WASHINGTON, DC.- The Phillips Collection
is presenting Marking the Infinite: Contemporary Women Artists from Aboriginal Australia. Celebrating Australian Aboriginal culture, the exhibition includes 68 works drawn from the collection of Miami-based collectors and philanthropists Debra and Dennis Scholl with many key works commissioned specifically for the exhibition. Marking the Infinite is carefully curated by the Scholls in conjunction with Australian art historian Henry F. Skerritt and is on view June 2 through September 9, 2018.
The exhibition features works by nine leading Aboriginal Australian women artists: Nonggirrnga Marawili, Wintjiya Napaltjarri, Yukultji Napangati, Angelina Pwerle, Lena Yarinkura, Gulumbu Yunupingu, Nyapanyapa Yunupingu, Carlene West, and Regina Pilawuk Wilson. The subjects of their art are broad, yet each work is an attempt to grapple with fundamental questions of existence, asking us to slow down and pay attention to the natural world. These are marks made upon an ancient endless infinity, revealing humanitys insignificance against the steady movement of time and the cosmos.
We are honored to champion Australian Aboriginal art in Washington, DC and to take part in celebrating the historic culture rooted in this exhibition, said Phillips Director Dorothy Kosinski. Duncan Phillips was known for being of an international mind. The sense of community and universal language deep within the symbolic nature of Aboriginal art would have resonated with his artistic passions.
The Phillips Collection has always been at the forefront of modern and contemporary art which is, in the 21st century, most decidedly a global phenomenon. Aboriginal art is a part of that evolution and we are proud to feature nine artists that are pushing the boundaries of their history to take part in this conversation, said Klaus Ottmann, Deputy Director for Curatorial and Academic Affairs at the Phillips.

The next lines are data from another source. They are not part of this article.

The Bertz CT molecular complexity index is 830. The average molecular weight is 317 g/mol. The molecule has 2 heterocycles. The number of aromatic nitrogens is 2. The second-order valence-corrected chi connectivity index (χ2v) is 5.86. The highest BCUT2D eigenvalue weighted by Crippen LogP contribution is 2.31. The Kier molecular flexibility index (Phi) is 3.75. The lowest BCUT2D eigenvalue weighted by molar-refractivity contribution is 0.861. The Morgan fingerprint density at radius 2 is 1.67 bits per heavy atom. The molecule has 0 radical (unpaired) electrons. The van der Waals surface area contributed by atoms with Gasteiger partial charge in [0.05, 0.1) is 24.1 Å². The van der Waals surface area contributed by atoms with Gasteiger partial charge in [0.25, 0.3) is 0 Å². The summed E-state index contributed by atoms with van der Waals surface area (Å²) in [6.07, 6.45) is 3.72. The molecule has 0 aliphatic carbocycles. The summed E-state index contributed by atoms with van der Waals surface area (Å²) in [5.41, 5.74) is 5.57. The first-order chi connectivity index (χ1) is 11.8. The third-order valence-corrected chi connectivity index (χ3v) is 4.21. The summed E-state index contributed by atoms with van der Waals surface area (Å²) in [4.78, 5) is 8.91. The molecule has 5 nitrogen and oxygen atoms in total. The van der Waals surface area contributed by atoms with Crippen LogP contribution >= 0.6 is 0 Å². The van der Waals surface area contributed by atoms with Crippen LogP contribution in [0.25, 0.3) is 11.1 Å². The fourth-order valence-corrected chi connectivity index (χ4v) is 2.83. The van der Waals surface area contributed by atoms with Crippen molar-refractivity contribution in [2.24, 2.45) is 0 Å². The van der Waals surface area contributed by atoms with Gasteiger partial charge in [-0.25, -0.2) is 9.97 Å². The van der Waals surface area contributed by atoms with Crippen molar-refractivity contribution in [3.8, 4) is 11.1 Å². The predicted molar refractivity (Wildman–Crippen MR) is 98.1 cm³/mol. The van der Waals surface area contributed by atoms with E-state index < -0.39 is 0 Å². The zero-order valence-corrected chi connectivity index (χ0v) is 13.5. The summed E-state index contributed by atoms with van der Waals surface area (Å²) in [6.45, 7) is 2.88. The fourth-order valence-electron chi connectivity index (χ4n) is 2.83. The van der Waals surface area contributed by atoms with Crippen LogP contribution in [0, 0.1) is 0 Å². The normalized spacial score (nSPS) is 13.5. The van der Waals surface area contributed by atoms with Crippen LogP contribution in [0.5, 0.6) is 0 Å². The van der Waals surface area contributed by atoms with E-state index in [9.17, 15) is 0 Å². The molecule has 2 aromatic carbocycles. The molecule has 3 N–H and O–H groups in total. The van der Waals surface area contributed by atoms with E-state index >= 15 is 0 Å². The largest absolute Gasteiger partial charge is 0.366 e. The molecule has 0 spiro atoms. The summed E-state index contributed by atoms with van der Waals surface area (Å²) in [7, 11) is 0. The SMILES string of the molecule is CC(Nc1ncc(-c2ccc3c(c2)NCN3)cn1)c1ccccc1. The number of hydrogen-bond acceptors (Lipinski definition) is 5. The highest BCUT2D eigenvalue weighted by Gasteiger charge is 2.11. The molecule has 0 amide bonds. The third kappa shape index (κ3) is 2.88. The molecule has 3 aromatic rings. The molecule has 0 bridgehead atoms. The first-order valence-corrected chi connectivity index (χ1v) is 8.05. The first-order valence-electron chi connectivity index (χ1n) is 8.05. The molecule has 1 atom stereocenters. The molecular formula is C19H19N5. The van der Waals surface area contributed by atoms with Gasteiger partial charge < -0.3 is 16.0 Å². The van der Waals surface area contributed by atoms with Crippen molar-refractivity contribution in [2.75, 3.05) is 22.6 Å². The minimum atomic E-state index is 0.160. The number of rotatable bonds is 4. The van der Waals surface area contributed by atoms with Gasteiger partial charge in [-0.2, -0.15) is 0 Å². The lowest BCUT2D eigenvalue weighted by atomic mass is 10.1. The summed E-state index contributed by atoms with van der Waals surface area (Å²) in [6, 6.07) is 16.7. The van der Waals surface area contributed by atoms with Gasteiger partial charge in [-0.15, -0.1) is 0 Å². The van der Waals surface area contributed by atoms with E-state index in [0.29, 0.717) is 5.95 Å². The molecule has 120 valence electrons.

ABORIGINAL AUSTRALIAN ART AND CULTURE
In Aboriginal communities throughout Australia the art markets not only act as the hub of the community but serve as a means for survival. Art production is self-regulated and commercialization is controlled by the community leaders like the nine featured women artists. Testimonies of 40,000 years of culture and history are rooted in Aboriginal artinitially championed by men. Now, women artists have electrified the art scene through their dynamic artistry. The works of these nine leading Aboriginal artists show their lifes journey of upholding the history of their people, while expanding upon their culture through art.
The Phillips Collection invited one of the nine artists, Regina Pilawuk Wilson, to travel to the United States and paint a mural in the museums courtyard. Wilson was known for her remarkable skill with weaving at a young age. As she continued her education she became an expert in painting with the goal of continuing her peoples traditions in innovative ways.
DEBRA AND DENNIS SCHOLL
Debra and Dennis Scholl have dedicated many of their recent years to collecting art. After discovering Australian Aboriginal art they became infatuated with the communities and the lifestyle surrounding the art market. The Scholls progressed from supporting the history of Aboriginal art to impacting the history by commissioning new works of larger scales than had previously been attempted. In 2017, they announced they would donate part of their collections to three museums, Miamis Patricia & Phillip Frost Art Museum at Florida Inte